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+26 votes

Consider two strings $A$="qpqrr" and $B$="pqprqrp". Let $x$ be the length of the longest common subsequence (not necessarily contiguous) between $A$ and $B$ and let $y$ be the number of such longest common subsequences between $A$ and $B$. Then $x +10y=$ ___.

asked in Algorithms by Veteran (115k points)
retagged by | 2.9k views

LCS of length 4 ==> x=4

LCS={qpqr,qprr,pqrr} ==>y=3


6 Answers

+21 votes
Best answer
Answer is $34$.

In first string, if we want to get $4$ as maximum length then LCS should end with either "$rr$" or "$qr$".
Only $4$ combinations are possible for LCS with length $4$:





Now, check for matching sequences in second string, except for "$qqrr$" all are possible.
answered by Loyal (8.2k points)
edited by
Do we always need to construct a table(Dynamic Programming Technique) ? or is there some other short method also...for calculating length of LCS?
how do u get qqrr ?? is it in sequence ??
we cant get qqrr..
Why should we dont considr permutation of rwo differnt qpqr

That way answer would become 44
plz clearify

Here in question it is explicitly mentioned (Not necessarily Contiguous) but if Only Longest Common Subsequence is mentioned what should be our approach?Will it be same???
+20 votes

I hope this helps. :)

answered by Boss (12.4k points)
edited by
PLEASE Check in 5th row 4th colum their is a match of R  and you have not incremented it ... but still you are getting  through answer ... how ??
Thank you @bharti ji. Typo is corrected.
+14 votes
Its a big problem if we solve it with DP or recursion.So we should use some intuition to get answer.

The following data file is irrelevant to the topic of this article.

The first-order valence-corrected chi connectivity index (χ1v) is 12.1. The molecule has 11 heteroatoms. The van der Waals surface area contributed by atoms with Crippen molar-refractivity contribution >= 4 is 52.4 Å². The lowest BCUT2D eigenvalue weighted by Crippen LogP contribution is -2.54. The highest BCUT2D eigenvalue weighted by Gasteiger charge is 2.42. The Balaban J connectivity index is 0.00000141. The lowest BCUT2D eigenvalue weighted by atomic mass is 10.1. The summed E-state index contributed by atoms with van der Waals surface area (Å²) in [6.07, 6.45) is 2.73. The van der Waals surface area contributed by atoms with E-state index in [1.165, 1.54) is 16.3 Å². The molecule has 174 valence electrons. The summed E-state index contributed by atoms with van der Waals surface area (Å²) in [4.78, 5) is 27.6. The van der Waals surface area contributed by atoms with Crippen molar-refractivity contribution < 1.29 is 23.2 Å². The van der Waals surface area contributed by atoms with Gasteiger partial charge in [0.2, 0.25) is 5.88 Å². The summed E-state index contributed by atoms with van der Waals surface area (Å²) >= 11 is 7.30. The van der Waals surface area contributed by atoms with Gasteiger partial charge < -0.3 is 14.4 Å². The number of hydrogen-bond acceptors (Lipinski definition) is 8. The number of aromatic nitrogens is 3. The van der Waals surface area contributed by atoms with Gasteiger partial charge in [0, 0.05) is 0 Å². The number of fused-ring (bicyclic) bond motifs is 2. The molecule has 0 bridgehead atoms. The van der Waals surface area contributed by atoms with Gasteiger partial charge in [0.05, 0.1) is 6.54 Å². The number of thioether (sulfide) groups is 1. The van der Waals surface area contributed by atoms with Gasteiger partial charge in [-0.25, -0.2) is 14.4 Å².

A=5 length and B= 7 length.

Maximum x can be 5 but 5 is not possible so try with 4 and we can easily find that 4 is satisfying for x.Now we need to find y.Here we know x=4 ,so let us write all the 4 length subsequences of A.As A is 5 length and we need 4 length so remove 1 character at a time and get the subsequence.

1. qpqr





Now look for these in B and we will see except qqrr all are satisfying.So y=4 ,but 1 and 2 are same ,so y=3.

Now x+10y=34
answered by Boss (27.2k points)
No, we can't common.../// whr u r facing [email protected]
slight mistake ....
Nice approach !! Although successful in certain cases only !

Thanks rahul sharma 5 for such a nice approach


There is $qprr$ in place of $aprr$ @rahul sharma 5

+3 votes

step 1- LCS(i,j) depends on LCS(i+1,j+1) when match else max{ LCS(i+1,j) and LCS(i,j+1)}

step 2- Starts at LCS(m,n) and fill by row,column or diagonal 

step 3- When there is match then value of that cell 1+ LCS(i+1,j+1)  else step 1


Black Arrow - Fill columns and other arrow for backtracking 

so x= 4 and y = 3 

x+10y = 4+10 * 3 = 34 

Reference: -

answered by Boss (11k points)
edited by
$pqrr,qpqr,qprr$ are three strings acc to figure
0 votes
How to calculate the number of largest common subsequences..?
answered by Active (1.4k points)

Go to above given link

This will help you to calculate longest sub sequences by drawing a table and from there it will be easier for you to figure out number of longest subsequence

@Abhishek video is fine . But, still how to find the number of LCSs ??
@VS.Check my answer.It might give a little help
–1 vote
34 should be the answer
answered by Active (3.6k points)

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